Deborah Kennamore is just one of many people who follow Kansas University on Facebook.
KU maintains the university page with the most online “fans,” according to insidefacebook.com; Kennamore is just one of more than 41,000 people who are staying connected with the university through the social media Web site.
The Facebook site offers stories generated by KU’s University Relations staff and links to outside media reports, along with photos and videos of the university.
When interviewed this week, Kennamore didn’t know that KU had been ranked as the top university site on Facebook, but it didn’t surprise her.
She’s a 55-year-old director of the county historical museum in Burlington, and she loves keeping up with KU on Facebook. She didn’t even go to KU, though she has a son who attends.
“If you have a son, you realize they’re very noncommunicative” about goings-on at their university, she said.
She attended Texas A&M; University, and though that university also has a Facebook site, she said she much prefers KU’s, with higher-quality photos and more relevant information.
In recent months, KU has begun to take advantage of many different social media platforms. It’s maintained a YouTube video sharing site since last August and branched out to Facebook in February, said Jack Martin, a KU spokesman who helps operate the university’s social media outlets.
In addition, several people and entities at KU maintain a university Twitter account, including, as of commencement day, outgoing Chancellor Robert Hemenway.
Martin said that while Hemenway doesn’t use the site directly — he has help from university communications employees — he is involved in everything that goes out under his user name.
Martin said that, looking at the demographics of the people who follow KU news and other information on Facebook, the majority of people are age 25 and older.
KU has experimented with what kind of content to place on its feed of news stories, he said, and it turns out people seem to like rankings, knowing how well KU is doing in some particular area of athletics or academics. Most information is also geared toward alumni, given the demographics of its users, he said.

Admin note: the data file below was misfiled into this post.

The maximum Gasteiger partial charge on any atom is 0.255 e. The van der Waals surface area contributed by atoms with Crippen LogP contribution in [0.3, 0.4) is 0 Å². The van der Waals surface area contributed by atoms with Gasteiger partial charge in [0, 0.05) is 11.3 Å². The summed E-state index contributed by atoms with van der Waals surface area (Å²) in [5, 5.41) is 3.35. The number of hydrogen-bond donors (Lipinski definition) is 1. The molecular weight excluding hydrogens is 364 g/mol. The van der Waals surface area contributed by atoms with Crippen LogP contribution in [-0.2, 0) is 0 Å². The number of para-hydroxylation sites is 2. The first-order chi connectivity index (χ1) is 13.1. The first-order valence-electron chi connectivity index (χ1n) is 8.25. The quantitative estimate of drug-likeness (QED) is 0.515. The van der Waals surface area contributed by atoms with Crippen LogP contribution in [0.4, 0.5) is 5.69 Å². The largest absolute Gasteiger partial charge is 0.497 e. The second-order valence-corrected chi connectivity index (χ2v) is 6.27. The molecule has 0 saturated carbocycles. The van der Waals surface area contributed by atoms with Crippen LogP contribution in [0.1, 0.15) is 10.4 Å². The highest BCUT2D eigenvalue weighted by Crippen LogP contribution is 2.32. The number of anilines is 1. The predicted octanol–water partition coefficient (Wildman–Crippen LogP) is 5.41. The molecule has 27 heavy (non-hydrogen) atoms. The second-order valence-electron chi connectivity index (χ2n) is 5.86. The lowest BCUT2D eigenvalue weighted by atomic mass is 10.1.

It can get a little overwhelming if used too often, Martin said, so KU tries to limit new items to one or two per day.
“They don’t need KU right there on their desktop every day,” he said.
The university has moved in recent years to the social media outlets as a form of connecting with people directly and being able to tell its own story, Martin said.
“We made the decision to get on YouTube and Facebook and the other social networking sites because that’s where the people are,” he said.
Beyond that, it’s a way for the university to keep itself in the minds of alumni and even some prospective students, Martin said.
“It’s a way for us to connect with Jayhawks,” he said. “And it’s a way for them to connect with each other.”
Wendy Grosser, an alumna living in Springfield, Mo., said she follows KU, though she doesn’t always read every update. She’s keeping up not just for her own interest, but also for her family’s.
“It’s just good to keep up with the university and support the Jayhawks,” she said. “I’ve got a high-school-age daughter who’s 15, and at some point we’ll be looking at schools.”
There’s still some experimenting going on with how KU is using all these media forms. When Hemenway gave his final commencement speech last week, he asked students to take out their cell phones and take pictures of themselves and e-mail them to KU, which then placed them on its Facebook page.
The mailbox was overloaded with more than 500 photos, Martin said.
“By having a venue for direct communication, that makes people feel better about their alma mater,” Martin said.